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Reunion shows memories sometimes better than realities

When I planned a visit to my daughter in Ferndale, Washington, I asked my younger California daughter to join me. In turn, her 18-year-old daughter suggested they make it a road trip before she enters college in the fall. And so, a mother-daughter, granddaughter trip was formed.

Before I left home, I asked my two women cousins if they could meet us for lunch in Port Townsend, a few hours from Ferndale. They responded with enthusiasm, and to my delight a cousin wave formed when the lunch included their spouses, a daughter and a son and a brother, too.

I yearned for connection and was anxious for my girls to experience time with the extended family. Excited, I scouted a restaurant online and made reservations for 11 of us.

In our shared childhood in Port Angeles on the Olympic Peninsula, there were occasional all-family summer picnics; on Easter we played tag, and hide-and-seek in our grandmother’s yard; on rainy Christmas get-togethers we colored and did puzzles on the floor of her small cottage while the grownups talked around the dining table. We hunted for trilliums in the woods and caught salamanders in Mason jars.

While everyone grew up in Port Angeles, only one cousin and her family remained there. One emigrated north to Canada; my brother and I separately moved south to the San Francisco area in our 20s; one settled in the backwoods of Skagit County, and the youngest cousin in the Seattle area. We all attended the same church as kids, however, there, too, we scattered in different directions.

On the day of the luncheon my daughters and granddaughter drove two hours to the Coupeville ferry, parked the car and boarded as walk-on passengers to Port Townsend. I told my cousin what time we were taking the ferry and hoped she and her family would meet us so we could visit during the crossing. When I didn’t see them, I texted them. They had taken an earlier ferry. I stared at the text. Oh. I shrugged off the sting and moved closer to the girls, or had they moved closer to me?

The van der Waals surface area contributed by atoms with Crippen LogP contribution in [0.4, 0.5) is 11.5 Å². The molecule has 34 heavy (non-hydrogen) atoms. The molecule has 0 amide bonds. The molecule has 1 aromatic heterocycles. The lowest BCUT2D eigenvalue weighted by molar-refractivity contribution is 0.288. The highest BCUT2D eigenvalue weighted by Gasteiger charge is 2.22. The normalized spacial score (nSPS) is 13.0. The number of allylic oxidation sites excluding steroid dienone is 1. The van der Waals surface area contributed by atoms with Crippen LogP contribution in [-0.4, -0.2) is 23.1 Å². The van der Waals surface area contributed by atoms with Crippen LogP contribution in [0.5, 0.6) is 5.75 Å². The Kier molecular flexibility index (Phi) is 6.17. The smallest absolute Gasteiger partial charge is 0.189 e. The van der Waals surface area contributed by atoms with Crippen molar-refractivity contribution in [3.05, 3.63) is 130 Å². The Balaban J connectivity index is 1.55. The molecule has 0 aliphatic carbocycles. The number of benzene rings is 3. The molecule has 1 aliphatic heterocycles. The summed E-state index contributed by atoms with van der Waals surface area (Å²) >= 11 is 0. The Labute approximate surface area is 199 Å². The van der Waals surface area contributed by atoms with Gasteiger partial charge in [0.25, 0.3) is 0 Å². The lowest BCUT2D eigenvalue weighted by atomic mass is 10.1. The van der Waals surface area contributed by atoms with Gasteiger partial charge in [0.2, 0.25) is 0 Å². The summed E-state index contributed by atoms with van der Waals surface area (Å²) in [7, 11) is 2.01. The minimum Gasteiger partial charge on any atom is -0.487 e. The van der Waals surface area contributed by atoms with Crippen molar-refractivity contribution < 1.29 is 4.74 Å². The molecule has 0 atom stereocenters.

At the restaurant were first-, second- and third-generation cousins. The conversations were easy, skimming across time, speed reading one anothers’ lives. I felt like a sunflower turning to face the sun as I looked up and down the table. There was a flicker of our mothers in their faces; I was aware of memories of the men fishing with my father.

There was a plan for my two cousins to visit me in the fall. Earlier in the year I bought flex tickets to the Oregon Shakespeare Festival plays in anticipation. Now, after our food orders came, one said, “Well, this takes the place of our coming down in the fall,” and the other continued eating. The news hit the pit of my stomach. I choked down a mouthful of hamburger and said, “Lunch doesn’t really take the place of being in our pajamas watching Netflix movies!”

When our two-hour lunch finished, I thought everyone would walk around the shops together and get an ice cream, however, they wanted to get home. After a group mobile phone photo, the girls and I were left standing on the sidewalk. The sense of loss was as if the arteries carrying the family blood had been severed and time had ceased to operate.

We began walking toward the shops when the girls asked, “What do you think they think of us?”

After a short pause I smiled and realized in relief that I really didn’t care. I suddenly let go of the force of family and how it can hurt as well as heal. After all, I thought, cousins are without any real obligation to enhance meaning in my life. Although I was disappointed that my expectations didn’t match theirs, we all made an effort, had driven a long way from our homes to greet each other with, and leave with, affectionate hugs.

On the return ferry crossing, seagulls and seabirds glided in and out, soaring across one another’s flight paths. My cousins and me, like a flock of mixed seabirds, vary in lifestyle and migration patterns; we nested beside one another, grew up, and found our own niches in life.

Judy Ticehurst lives in Medford.

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